75 Years Ago

From the Vineyard Gazette editions of March, 1932:

Every person possesses memories. He can tell a story, perhaps a series of stories, all interesting and enlightening. To those who would look intelligently upon the distant past of Martha’s Vineyard an authority to be commended is Charles H. Brown, Vineyard Haven attorney at law. A lifetime of legal practice has brought him before the majority of Vineyarders, and his hobby for research into Island history and geneology has gained for him direct contact with people and places and as intimate knowledge of both.

Mr. Brown was born in Charlestown, Mass., but, coming to the Island at the age of six months, he may justly claim the Vineyard as his home. His father, Moses Brown, was a physician who practiced on the Vineyard. He possessed two famous great uncles, Judge Samuel Sewell, Chief Justice of the King’s Bench in Massachusetts, and Thomas Mayhew 3d, a judge of Dukes County court. Judge Sewell mentions in his diary of April, 1714, “visiting Abel’s widow, and travelling to the top of Prospect Hill, and thence to the sound, by Mr. Thomas Mayhew’s direction” — viewing the lands held by the Society for the Propagation of the Gospel, for which he was agent.

Holme’s Hole, as Mr. Brown recalls it, bore but little resemblance to the present modernly appointed village. Some of the older houses still remain, but that is about all. The streets have been widened and paved, new ones have been built, and the very coastline has so altered that it is unrecognizable as the waterfront where he played and fished as a boy. His grandfather’s home, the residence of Capt. Charles Smith, stood on the site of Lane’s Block. It was a very large structure, which had once been a tavern, and was, Mr. Brown believes, the largest private dwellinghouse in the town, containing no less than seventeen room, three chimneys, thirteen fireplaces, and two brick ovens.

Between the Martha’s Vineyard National Bank and Cromwell’s store there existed an alley or lane as at present.

This was known as Scovy-duck Alley. Mr. Brown recalls the amusing rhyme composed by a lady who lived thereon, and who thus designated her home. “Jonathan Luce and his wife Sallie, Live way down on Scovy-duck Alley. A white-washed fence and no paint on the door, between William Cook Luce’s and Matthew Butler’s store.”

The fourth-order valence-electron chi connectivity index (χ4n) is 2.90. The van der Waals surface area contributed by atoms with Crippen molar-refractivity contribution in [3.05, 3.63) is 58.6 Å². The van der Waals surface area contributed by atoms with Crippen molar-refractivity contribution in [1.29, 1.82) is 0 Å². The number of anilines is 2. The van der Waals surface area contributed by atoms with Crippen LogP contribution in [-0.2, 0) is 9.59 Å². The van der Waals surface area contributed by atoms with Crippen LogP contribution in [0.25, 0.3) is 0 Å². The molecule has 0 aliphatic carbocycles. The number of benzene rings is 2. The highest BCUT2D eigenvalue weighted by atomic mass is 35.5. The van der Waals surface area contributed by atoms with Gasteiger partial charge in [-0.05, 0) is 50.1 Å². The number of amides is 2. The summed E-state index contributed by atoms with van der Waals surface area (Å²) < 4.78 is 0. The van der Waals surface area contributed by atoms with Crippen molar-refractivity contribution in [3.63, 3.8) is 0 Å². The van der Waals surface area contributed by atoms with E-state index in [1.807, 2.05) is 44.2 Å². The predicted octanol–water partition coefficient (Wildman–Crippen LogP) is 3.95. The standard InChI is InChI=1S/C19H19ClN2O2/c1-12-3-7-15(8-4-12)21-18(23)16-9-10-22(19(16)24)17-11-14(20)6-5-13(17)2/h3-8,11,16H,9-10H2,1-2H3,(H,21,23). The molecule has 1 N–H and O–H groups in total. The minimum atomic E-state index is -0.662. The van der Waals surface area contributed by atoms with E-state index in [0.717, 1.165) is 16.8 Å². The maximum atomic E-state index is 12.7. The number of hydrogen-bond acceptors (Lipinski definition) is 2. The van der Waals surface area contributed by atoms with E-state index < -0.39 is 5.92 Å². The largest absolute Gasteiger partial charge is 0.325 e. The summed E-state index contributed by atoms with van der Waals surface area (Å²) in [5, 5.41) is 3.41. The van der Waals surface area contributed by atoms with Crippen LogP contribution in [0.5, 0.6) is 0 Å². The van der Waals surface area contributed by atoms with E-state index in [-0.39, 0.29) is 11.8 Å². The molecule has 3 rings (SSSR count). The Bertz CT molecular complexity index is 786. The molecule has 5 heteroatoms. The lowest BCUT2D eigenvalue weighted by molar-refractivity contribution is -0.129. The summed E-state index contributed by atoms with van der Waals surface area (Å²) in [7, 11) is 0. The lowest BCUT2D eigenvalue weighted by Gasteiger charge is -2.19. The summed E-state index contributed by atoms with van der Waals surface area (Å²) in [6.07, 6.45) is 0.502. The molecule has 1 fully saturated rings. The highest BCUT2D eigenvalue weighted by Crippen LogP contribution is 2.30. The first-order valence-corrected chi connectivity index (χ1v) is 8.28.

Much of his time as a boy was spent around the waterfront and his tales are well tinctured with references to sights and scenes in that locality. It is there that he notes the greatest changes in the landscape, due to the unceasing filling of the harbor. A blacksmith shop stood where the Seamen’s Bethel is now located, its seaward side somewhat inland from the front of the present building. On this side there was erected a platform on spiles at which boats could land ship’s hardware that needed repairing. This is all lawn now for rods beyond the limits of the platform.

There is an old building in the rear of Fischer’s store at the present time, which in those days also had a platform on spiles in front of it. “Uncle” Jerry Crowell, at the age of 91, sat on this platform one day and observed to Mr. Brown that he had caught many striped bass from that platform when he was of the age of his companion. Today there is no indication that the water was ever anywhere near the building.

The wharf now used as a steamboat landing was a favored gathering place of the boys of Mr. Brown’s age. It did not greatly resemble the present structure which has been lengthened twice since then, but the smaller building, situated but a short distance from the shore, is the original “wharf store” or warehouse. Cut in the second floor is a hatchway where wool was packed. The wool was taken to the second floor. A huge sack was hung in the hatchway and a man stood in the sack, placing the tied fleeces, and walking upon them to jam the sack as full as possible. Somewhere are some of the original locust spiles, beneath the inshore end of the wharf perhaps a century in age.

There were wrecks in plenty in those days when the shipping filled the harbor. Many of the wrecks were brought alongside the deck for repairs or to discharge cargo. Half the male population of the village were interested in wrecks and the salvaging of cargo. Whenever there was a storm, these wreckers could always be found grouped in the lee of the buildings along the shore and watching the anchored vessels in the harbor. No one wanted to see men’s lives endangered or property lost, but they were keenly alert for business, nevertheless. Mr. Brown says of the Vineyard Haven wreckers that they were a most honest group of men and that he never knew of any questionable tactics being engaged in by any of them.

Mr. Brown usually joined this group in stormy weather, being drawn to the water magnetically whenever a storm broke. On one occasion a schooner began to drag her anchors far down the harbor and the watcher realized that she was doomed to strike somewhere on the beach. “One pious Baptist wrecker was pacing nervously back and forth as he watched here,” relates Mr. Brown. “Finally his impatience burst forth in these words, ‘How damned slow she moves!’”

Compiled by Eulalie Regan